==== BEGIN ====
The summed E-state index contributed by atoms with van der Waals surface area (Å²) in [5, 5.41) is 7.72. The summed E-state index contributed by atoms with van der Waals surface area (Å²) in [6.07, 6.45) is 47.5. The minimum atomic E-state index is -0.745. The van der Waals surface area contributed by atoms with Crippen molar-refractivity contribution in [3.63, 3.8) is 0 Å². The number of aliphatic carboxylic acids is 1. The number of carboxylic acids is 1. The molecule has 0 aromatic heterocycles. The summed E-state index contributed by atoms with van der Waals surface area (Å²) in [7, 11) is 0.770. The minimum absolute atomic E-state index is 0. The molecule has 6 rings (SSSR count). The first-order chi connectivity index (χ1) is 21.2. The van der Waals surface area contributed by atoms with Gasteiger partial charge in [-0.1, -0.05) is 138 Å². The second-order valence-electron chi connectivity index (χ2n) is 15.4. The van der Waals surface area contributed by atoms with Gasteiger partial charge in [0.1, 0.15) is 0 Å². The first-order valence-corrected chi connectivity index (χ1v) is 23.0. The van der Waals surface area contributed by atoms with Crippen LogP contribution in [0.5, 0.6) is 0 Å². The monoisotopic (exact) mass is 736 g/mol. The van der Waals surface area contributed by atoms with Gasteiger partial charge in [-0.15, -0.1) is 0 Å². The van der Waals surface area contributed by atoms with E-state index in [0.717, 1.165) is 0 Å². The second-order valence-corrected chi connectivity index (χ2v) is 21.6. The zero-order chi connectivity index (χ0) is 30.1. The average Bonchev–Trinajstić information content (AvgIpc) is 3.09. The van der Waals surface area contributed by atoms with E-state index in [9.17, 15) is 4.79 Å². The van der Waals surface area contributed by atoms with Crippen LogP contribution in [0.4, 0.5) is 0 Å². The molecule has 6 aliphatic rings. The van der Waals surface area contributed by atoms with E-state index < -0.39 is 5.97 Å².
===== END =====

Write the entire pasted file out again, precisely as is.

The summed E-state index contributed by atoms with van der Waals surface area (Å²) in [5, 5.41) is 7.72. The summed E-state index contributed by atoms with van der Waals surface area (Å²) in [6.07, 6.45) is 47.5. The minimum atomic E-state index is -0.745. The van der Waals surface area contributed by atoms with Crippen molar-refractivity contribution in [3.63, 3.8) is 0 Å². The number of aliphatic carboxylic acids is 1. The number of carboxylic acids is 1. The molecule has 0 aromatic heterocycles. The summed E-state index contributed by atoms with van der Waals surface area (Å²) in [7, 11) is 0.770. The minimum absolute atomic E-state index is 0. The molecule has 6 rings (SSSR count). The first-order chi connectivity index (χ1) is 21.2. The van der Waals surface area contributed by atoms with Gasteiger partial charge in [-0.1, -0.05) is 138 Å². The second-order valence-electron chi connectivity index (χ2n) is 15.4. The van der Waals surface area contributed by atoms with Gasteiger partial charge in [0.1, 0.15) is 0 Å². The first-order valence-corrected chi connectivity index (χ1v) is 23.0. The van der Waals surface area contributed by atoms with Crippen LogP contribution in [0.5, 0.6) is 0 Å². The monoisotopic (exact) mass is 736 g/mol. The van der Waals surface area contributed by atoms with Gasteiger partial charge in [-0.15, -0.1) is 0 Å². The van der Waals surface area contributed by atoms with E-state index in [0.717, 1.165) is 0 Å². The second-order valence-corrected chi connectivity index (χ2v) is 21.6. The zero-order chi connectivity index (χ0) is 30.1. The average Bonchev–Trinajstić information content (AvgIpc) is 3.09. The van der Waals surface area contributed by atoms with E-state index in [9.17, 15) is 4.79 Å². The van der Waals surface area contributed by atoms with Crippen LogP contribution in [0.4, 0.5) is 0 Å². The molecule has 6 aliphatic rings. The van der Waals surface area contributed by atoms with E-state index < -0.39 is 5.97 Å².